Letter from Saskatchewan
U.S. posturing on Canada’s one mad cow
shows flimsiness of U.S. trade policy

By Paul Beingessner


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Saskatchewan farmer Paul Beingessner has missed only a handful of deadlines in writing a weekly column during the past eight years. He covers Canadian agriculture from a High Plains perspective. His straight-talk style informs readers about corporate influence in national and international agriculture, national ag politics on both sides of the border, and why some farmers do the things they do. Click here for more information about Paul.


TRUAX, Saskatchewan, Canada, June 22, 2003: Canadian farmers, feedlot operators and most everyone connected with the meat processing industry are waiting anxiously to hear the good news that the Canada/U.S. border is reopening to allow Canadian beef and cattle to move to American markets. They should not hold their breath.

Still, Canadians can be forgiven for wondering what else they must do in the wake of the single cow that died from mad cow disease. Every possible means of tracing the cow's origin, its herdmates, and its offspring has been rigorously followed. Thousands of these unlucky animals were destroyed. All were found to be healthy and free of bovine spongiform encephalopathy. The rendering industry, a possible suspect in
the transmission of prion diseases, has been nearly shut down.

The only thing left to do, and this is a longer term issue, is to make some regulatory changes. These would include a ban on feeding animal protein to other animals, an increase in the level of random testing of cattle for BSE, a greater level of inspection at slaughter plants, and even further enhancements to the traceback system for livestock.

When these measures are in place, as surely they should be, Canada will have a safety system that far exceeds that in place in the United States. In the meantime, there does not appear to be any rational reason why the border is still closed. Or, at least, no rational reason that has anything to do with health or safety.

There is a reason, however, and it is highly rational, depending, of course, on whose ox is being gored. The reason is that the closed border is paying big benefits to American cattlemen. These same cattlemen are raising a great cry which, so far, has made sure Canadian cattle stay on their own side of the 49th parallel. Canadians are quite aware of two things: the American political system seems to give American farmers much greater political clout than their neighbors to the north have, and, the American government does not require a rational reason to do
anything.

It is also true that you can buy a great deal of time by hemming and hawing about something as trivial as a border closure. Secretary of Agriculture Anne Venneman can spend weeks "reviewing the issue", "consulting experts" and reading the tea leaves. If all else fails, simply ignoring the phone calls of Canadian government officials will also work.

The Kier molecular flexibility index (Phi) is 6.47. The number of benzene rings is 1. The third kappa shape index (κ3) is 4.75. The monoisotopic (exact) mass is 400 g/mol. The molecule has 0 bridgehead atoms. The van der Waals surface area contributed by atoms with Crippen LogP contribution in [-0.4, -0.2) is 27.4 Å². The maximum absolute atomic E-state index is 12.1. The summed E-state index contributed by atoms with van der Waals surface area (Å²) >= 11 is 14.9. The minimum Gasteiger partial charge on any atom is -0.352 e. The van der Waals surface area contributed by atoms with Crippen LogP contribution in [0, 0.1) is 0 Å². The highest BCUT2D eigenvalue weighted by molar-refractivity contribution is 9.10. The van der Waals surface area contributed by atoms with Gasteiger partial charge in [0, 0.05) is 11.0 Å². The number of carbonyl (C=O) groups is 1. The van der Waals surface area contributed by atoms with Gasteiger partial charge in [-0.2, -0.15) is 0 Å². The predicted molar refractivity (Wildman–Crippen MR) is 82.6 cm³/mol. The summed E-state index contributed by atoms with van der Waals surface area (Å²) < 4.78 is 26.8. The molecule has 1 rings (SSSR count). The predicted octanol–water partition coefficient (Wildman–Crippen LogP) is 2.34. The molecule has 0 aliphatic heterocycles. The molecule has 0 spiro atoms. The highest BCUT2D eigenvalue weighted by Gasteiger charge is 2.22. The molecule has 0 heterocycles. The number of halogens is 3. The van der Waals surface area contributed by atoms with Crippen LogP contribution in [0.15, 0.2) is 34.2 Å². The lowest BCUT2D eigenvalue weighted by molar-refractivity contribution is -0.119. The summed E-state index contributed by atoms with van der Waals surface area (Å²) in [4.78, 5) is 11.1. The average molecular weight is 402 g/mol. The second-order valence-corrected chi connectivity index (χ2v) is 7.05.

Even from the Canadian side of the border, it isn't hard to understand the actions of American farmers. Cattlemen on both sides of the border are struggling. Livestock producers in both countries do not receive the same level of government support as that enjoyed by the grain sector. The border closure must look like manna from heaven to American ranchers. While it is true that the U.S. does not produce enough beef to fill its domestic needs, significantly higher prices might change that.
It is also true that Canadian beef exports to the U.S. have grown, and the Canadian cattle herd is at an all time high.

American farmers likely don't know that their country is to a great
extent responsible for that increase in livestock numbers. Canadian farmers have increased livestock production because grain prices are, and have been for two decades, tragically low. Low world grain prices caused mainly by the American Export Enhancement Program and Europe's subsidized overproduction.

Canadians also responded to the loss of their export rail subsidies by shifting to livestock. Those subsidies were eliminated by a government intent on going the extra mile in meeting its commitments to the World Trade Organization - commitments that the U.S. and Europe have been much slower to fulfill.

American farmers also may not be aware that the trade in livestock is a two-way street with benefits to both sides of the border. When feed grains are plentiful in the U.S. and the Canadian dollar is low, American buyers swarm across the border to buy Canadian calves. When feed has been plentiful in Canada, the situation has been reversed. Great quantities of American corn have also come north in recent years to feed Canadian livestock.

Most of all, the situation is sad, because one set of farmers is only able to profit at the expense of another group. It would be better if we could see each other as neighbors, rather than adversaries. That would be more in keeping with the reality of the situation.

© Paul Beingessner, beingessner@sasktel.net . The author is a columnist, transportation consultant and third-generation farmer in Truax, Saskatchewan.